Isom Innis, keyboardist of Foster the People, brims with excitement, having just received the news that the Australian population had voted in favour of legalising same-sex marriage.
Though a remarkably joyous moment, he’s innately aware the landmark result follows not only months of campaigning during the actual polling period, but lifetimes of discrimination and pain for members of the LGBTQI+ community.
At the same time, the entertainment industry is in the spotlight for its abuse of sexual violence and assault towards women, and the leader of the USA is a man who’s on the record bragging about such behaviour. It’s exactly this harsh reality and political climate that inspired the indie darlings’ third album, Sacred Hearts Club, directed by the band’s lyricist, Mark Foster.
“Mark’s lyrics on the album are a response to everything that’s going on around the world. We’re experiencing divisiveness worldwide. We’re experiencing the same trends of nationalism and racism, all these horrible things around the world, not just in America,” Innis says.
The resulting record is far from downbeat, though his explanation of the inspiration may lead you to expect otherwise. In the same vein as their breakout hit, 2011’s ‘Pumped Up Kicks’, they’ve taken difficult and complex subject matter, and created something glossy and groovy. And that’s exactly what they set out to do.
“We wanted to turn around and make a record that celebrates life, that’s joyful and that says love is bigger than politics,” Innis says.
In their attempt to create something that broke away from themes of pain, their music took on a hypnotic tone – both musically and lyrically.
“It’s a dancier, more hip hop driven record than any of our previous works,” Innis says. “It was really exciting to create these grooves, and create these beats that take you out of your head, and almost hypnotise you. There’s something hypnotic about a beat you want to dance to. That was the foundation of the record.”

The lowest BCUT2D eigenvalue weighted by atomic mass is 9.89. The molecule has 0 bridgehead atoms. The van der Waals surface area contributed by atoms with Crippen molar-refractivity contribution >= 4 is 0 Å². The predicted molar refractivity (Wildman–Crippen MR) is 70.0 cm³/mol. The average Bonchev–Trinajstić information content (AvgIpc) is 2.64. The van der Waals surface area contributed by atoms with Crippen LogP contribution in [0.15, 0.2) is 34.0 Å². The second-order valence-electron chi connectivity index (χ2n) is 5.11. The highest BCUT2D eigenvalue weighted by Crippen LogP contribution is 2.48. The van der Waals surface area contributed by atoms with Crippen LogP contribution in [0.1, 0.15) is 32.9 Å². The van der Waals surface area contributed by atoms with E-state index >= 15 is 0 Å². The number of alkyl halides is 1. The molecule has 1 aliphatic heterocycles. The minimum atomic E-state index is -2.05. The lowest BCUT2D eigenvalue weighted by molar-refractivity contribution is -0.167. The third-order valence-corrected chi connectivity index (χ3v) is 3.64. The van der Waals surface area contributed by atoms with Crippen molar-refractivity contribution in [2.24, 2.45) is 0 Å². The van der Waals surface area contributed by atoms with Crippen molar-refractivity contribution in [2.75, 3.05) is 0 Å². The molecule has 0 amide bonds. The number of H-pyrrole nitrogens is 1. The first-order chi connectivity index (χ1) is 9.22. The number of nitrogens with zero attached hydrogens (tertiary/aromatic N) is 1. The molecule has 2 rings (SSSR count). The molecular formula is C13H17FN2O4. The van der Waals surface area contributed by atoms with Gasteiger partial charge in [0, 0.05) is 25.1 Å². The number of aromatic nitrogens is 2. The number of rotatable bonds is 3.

The four members of the band share a passion for the genre, and the beats that the record is built upon are rich in hip hop influences. The beat-driven album is a fresh sound for the band, and a growth from their extremely well-known earlier work. The change is something the band certainly felt they needed.
“Whenever you sit down to make music, especially when you make a record, you have to chase your instincts, you have to chase what’s inspiring, and what you’re 100 per cent passionate about. And for us, hip hop is a really special genre of music. It refuses to be characterised, and it takes in so many different influences,” Innis says.
Though Innis has been playing with Foster the People since 2009, Sacred Hearts Club is the first album in which he’s billed as an official member. He jokes that he and Sean Cimino, who is also billed as a core band member for the first time on this record, have always been a part of the band, this is just the first time they’re in the promo photos.
Innis co-wrote on the band’s sophomore album, 2014’s Supermodel, but Sacred Hearts Club is the first record he’s contributed to from the ground up. Though a difference to the band’s previous work is palpable, that change was largely born off-the-cuff, and without planning.
“Sacred Hearts Club is a record that’s born out of experimentation and improvisation. It’s a beat and groove driven record,” Innis says. “‘Loyal Like Sid & Nancy’ was the first idea that we got really excited about. It started as this atonal dance beat that I’d made. I showed it to Mark and he instantly responded by playing these orchestral chords – really the polar opposite of how you would expect someone to respond. These chords became the bridge of the song. That became a really important moment, not just musically, but lyrically on the record. It set the tone for how we wanted to finish the album. We really applied some of the sonic textures that we captured in that song across the board.
“A lot of happy accidents we stumbled upon just by opening ourselves up, chasing ideas, and following things wherever they were going to go,” Innis says.
It seems an apt way to write a record celebrating life in the midst of a rocky political climate.
Life is nothing if not improvisational.
Originally published in Beat Magazine.